Balancing Between Yes and No

Karl Lagerfeld 2000

In my twenties, I said yes to so much.

Yes, the rainforests are important! Yes, I’ll attend the next Save the Amazon committee meeting! By saying yes to them, I showed I could put in the hard work (the unglamorous work, the work that wasn’t seen) by doing things like writing letters to foreign governments in the basement of the student union. This way of giving back was so different from the fun communal volunteerism of Habitat for Humanity… to which I also said yes.

Yes, I’ll edit that newsletter for free!
Yes, I’ll start a voting education program for kids!
Yes, yes, yes!

Until, of course, I simply couldn’t anymore. I had no more hours or brain power, and my anxiety was through the roof. And then I said no to a lot of things for a long time.

The say-yes and the say-no divide is strong in our society. Yes’ers say doing so opens us up to possibilities and new perspectives that we can’t even imagine. No’ers emphasize self-care, which ultimately allows you to be more present in the world. Both are true. But neither is a full picture for me, or really the point.

Yes does not always lead to a new reality, and no does not always equal self-care. Instead of asking “What could be new and different?” and “What will make me feel the most comfortable and rejuvenated?” I wanted to ask other questions. I’ll share those with a brief story of a recent moment of giving back.

The other day I signed up to canvass for one of our candidates for city council. I liked that she was asking volunteers to distribute a short comic book she’d commissioned that talked about our city’s housing crisis. Affordable housing is an important topic for me, and while I was also happy to support her campaign overall, her focus on this item from her platform was key to me. What followed was, however, a series of hilarious unfortunate events.

I showed up at campaign headquarters to find the door was locked. I called the contact listed in the reminder email and learned there’d been an error, and staffers weren’t showing up for another hour and a half. I don’t have a car, and I’d run to the office. I couldn’t easily return, even if my schedule allowed that.

In an attempt to make the best of the situation, the staffer on the phone gave me the door code. Once inside, I looked through the maps of neighborhoods to leave comics in, and I realized all the streets were far from headquarters. Again, I was without transportation and, quite honestly, growing a bit exasperated that my volunteer work was being hit with such obstacles. I could have been doing something more productive with my time and energy.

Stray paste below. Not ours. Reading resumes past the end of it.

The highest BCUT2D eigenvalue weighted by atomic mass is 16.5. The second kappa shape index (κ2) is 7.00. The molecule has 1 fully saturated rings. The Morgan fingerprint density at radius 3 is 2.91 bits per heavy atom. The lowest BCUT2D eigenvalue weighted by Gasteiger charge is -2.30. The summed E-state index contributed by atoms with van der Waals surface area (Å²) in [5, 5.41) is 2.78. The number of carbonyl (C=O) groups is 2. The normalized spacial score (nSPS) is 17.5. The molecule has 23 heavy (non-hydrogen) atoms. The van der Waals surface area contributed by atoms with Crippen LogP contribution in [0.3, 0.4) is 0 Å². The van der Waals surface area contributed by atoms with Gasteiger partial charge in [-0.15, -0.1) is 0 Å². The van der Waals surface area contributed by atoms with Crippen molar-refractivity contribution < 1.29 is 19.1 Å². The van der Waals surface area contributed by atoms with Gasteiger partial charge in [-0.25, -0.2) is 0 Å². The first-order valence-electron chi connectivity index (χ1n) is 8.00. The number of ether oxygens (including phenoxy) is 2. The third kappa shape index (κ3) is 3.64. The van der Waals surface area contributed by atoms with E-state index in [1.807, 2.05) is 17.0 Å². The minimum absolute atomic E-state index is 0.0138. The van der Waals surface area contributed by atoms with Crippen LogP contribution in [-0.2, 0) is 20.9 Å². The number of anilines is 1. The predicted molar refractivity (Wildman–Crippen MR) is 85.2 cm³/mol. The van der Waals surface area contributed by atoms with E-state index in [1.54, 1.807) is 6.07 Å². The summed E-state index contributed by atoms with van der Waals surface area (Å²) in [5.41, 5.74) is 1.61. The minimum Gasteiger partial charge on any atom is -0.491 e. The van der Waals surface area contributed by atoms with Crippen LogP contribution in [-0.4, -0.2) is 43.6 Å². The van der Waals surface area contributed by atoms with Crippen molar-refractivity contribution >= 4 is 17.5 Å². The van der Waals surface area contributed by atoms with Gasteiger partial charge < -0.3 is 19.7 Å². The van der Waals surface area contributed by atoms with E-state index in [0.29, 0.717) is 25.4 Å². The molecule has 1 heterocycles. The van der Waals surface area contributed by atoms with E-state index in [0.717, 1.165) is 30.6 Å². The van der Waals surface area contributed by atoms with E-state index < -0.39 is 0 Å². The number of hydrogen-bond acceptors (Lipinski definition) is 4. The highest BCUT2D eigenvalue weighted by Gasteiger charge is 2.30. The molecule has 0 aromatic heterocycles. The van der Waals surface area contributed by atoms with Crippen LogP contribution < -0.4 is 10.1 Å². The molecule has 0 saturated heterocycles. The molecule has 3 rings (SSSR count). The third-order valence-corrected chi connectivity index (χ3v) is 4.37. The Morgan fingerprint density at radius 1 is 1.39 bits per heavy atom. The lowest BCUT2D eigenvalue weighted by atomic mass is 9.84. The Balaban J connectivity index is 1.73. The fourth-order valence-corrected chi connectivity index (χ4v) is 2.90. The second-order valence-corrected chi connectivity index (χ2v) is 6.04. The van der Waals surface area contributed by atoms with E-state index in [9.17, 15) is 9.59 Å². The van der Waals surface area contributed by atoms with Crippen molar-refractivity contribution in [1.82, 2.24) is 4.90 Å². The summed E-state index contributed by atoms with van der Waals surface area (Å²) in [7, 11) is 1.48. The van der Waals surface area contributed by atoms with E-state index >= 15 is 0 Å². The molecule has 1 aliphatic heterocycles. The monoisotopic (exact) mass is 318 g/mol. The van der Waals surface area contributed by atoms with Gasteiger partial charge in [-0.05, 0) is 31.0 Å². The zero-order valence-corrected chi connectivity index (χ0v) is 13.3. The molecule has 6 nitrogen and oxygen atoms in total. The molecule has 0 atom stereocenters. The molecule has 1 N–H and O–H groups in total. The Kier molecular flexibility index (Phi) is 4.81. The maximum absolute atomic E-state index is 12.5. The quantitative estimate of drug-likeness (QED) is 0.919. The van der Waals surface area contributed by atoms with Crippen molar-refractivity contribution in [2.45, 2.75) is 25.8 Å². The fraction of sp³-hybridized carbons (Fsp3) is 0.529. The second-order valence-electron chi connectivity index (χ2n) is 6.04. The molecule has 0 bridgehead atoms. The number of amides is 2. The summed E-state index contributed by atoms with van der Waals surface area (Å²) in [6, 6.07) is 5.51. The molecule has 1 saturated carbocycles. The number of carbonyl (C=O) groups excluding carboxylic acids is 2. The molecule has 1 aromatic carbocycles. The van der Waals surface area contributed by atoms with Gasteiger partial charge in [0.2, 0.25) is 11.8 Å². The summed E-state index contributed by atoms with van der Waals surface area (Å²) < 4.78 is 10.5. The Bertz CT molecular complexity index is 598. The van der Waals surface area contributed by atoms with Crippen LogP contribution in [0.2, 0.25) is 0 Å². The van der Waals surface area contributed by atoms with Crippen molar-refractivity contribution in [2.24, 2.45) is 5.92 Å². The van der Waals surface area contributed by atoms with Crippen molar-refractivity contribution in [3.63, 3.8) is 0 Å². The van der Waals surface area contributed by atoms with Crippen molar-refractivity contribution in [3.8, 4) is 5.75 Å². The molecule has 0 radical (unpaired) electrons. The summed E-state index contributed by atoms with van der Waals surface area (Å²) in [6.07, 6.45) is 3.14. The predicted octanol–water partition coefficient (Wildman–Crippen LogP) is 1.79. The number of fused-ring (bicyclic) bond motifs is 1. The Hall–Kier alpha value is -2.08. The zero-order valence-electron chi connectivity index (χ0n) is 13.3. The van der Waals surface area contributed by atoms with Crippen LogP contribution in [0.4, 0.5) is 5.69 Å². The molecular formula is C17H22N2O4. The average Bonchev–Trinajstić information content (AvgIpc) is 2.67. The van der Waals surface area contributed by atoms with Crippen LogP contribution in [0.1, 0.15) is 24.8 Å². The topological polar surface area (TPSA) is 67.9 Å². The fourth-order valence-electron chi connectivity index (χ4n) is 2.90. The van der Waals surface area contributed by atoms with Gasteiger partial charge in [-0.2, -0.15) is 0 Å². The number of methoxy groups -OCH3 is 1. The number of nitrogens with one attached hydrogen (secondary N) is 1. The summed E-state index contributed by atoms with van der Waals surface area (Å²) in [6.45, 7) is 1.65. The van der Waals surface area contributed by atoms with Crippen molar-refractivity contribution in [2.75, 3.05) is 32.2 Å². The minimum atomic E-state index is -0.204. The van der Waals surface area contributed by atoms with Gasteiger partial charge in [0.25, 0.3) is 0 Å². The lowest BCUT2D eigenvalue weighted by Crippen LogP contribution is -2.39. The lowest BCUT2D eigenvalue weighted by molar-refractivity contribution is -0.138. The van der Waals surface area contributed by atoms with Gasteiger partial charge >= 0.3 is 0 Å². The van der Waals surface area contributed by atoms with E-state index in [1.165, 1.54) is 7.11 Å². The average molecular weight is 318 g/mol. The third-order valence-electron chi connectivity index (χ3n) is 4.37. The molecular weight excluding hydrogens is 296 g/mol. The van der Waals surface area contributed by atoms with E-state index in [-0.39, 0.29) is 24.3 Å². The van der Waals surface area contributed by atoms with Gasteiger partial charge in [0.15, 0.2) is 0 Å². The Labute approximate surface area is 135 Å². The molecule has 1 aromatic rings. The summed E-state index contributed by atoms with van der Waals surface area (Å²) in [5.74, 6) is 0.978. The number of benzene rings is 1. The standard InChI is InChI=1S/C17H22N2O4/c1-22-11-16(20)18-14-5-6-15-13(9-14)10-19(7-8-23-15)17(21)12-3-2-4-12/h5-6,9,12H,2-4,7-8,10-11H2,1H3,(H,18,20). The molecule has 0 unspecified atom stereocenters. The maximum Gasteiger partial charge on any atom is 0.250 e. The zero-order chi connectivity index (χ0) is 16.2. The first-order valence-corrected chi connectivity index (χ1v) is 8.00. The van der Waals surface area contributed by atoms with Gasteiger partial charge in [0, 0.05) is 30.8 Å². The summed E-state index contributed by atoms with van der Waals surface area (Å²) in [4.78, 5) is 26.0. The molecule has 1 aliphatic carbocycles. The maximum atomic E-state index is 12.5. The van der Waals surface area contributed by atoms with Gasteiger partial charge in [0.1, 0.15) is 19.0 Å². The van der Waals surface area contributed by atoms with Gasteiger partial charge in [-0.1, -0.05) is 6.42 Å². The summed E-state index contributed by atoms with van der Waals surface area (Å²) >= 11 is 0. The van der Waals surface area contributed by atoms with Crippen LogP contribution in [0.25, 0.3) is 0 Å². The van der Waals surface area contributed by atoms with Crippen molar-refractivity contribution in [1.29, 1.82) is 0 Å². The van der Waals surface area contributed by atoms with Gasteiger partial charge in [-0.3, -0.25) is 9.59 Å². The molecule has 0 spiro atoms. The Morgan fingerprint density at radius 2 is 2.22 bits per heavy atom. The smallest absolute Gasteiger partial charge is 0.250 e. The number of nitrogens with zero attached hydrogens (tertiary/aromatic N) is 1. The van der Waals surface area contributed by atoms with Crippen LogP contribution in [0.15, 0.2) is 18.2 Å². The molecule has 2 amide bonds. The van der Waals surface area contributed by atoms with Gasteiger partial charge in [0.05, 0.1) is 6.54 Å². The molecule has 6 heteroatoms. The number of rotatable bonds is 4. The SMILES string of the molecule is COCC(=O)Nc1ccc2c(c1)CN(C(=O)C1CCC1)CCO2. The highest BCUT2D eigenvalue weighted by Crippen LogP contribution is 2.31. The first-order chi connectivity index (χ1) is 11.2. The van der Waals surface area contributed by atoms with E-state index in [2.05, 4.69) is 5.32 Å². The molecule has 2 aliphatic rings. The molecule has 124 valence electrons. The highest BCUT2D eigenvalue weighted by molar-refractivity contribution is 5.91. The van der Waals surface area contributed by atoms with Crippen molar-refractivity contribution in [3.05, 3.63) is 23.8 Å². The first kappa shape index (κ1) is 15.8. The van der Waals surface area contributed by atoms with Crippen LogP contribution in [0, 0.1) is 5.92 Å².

I almost left. Chalked it up to a good attempt—and at least I’d gotten in a good (and needed) run.

But something wouldn’t allow me to leave the office. On my phone I had the app for a car-sharing service—I could grab a car and drive to one of these neighborhoods. I don’t like to use that service casually, so was this moment “worth it?”

In other words, I could reasonably say I’d done my best and return home right then, or I could actually do what I’d set out to do because that action is truly important to me.

I chose the latter.

I’d moved from the black-and-white of yes-or-no into something more sustainable and useful across the board.

What is the ultimate goal? In this case, I wanted to get the word out about this issue and be active in this important election season.

Can it be achieved another way? I could have regrouped and canvassed another day or approached my goals in a different way, but I was already there and ready—the path of least resistance was right in front of me.

Might something more come of sticking with it? I knew that while I wouldn’t feel guilty for leaving, I also wouldn’t feel satisfied. Plus, by the time I was thinking about borrowing a car, I was already laughing about the day (and more funny fumbles were to come), so I had this sense it would make a good story. Sure enough, it did—thereby increasing the number of people I told and the impact of the comics.

These days, I’m trying not to think in competing terms of yes and no but in terms of what my goal is—what it really is—and how I can best achieve it.

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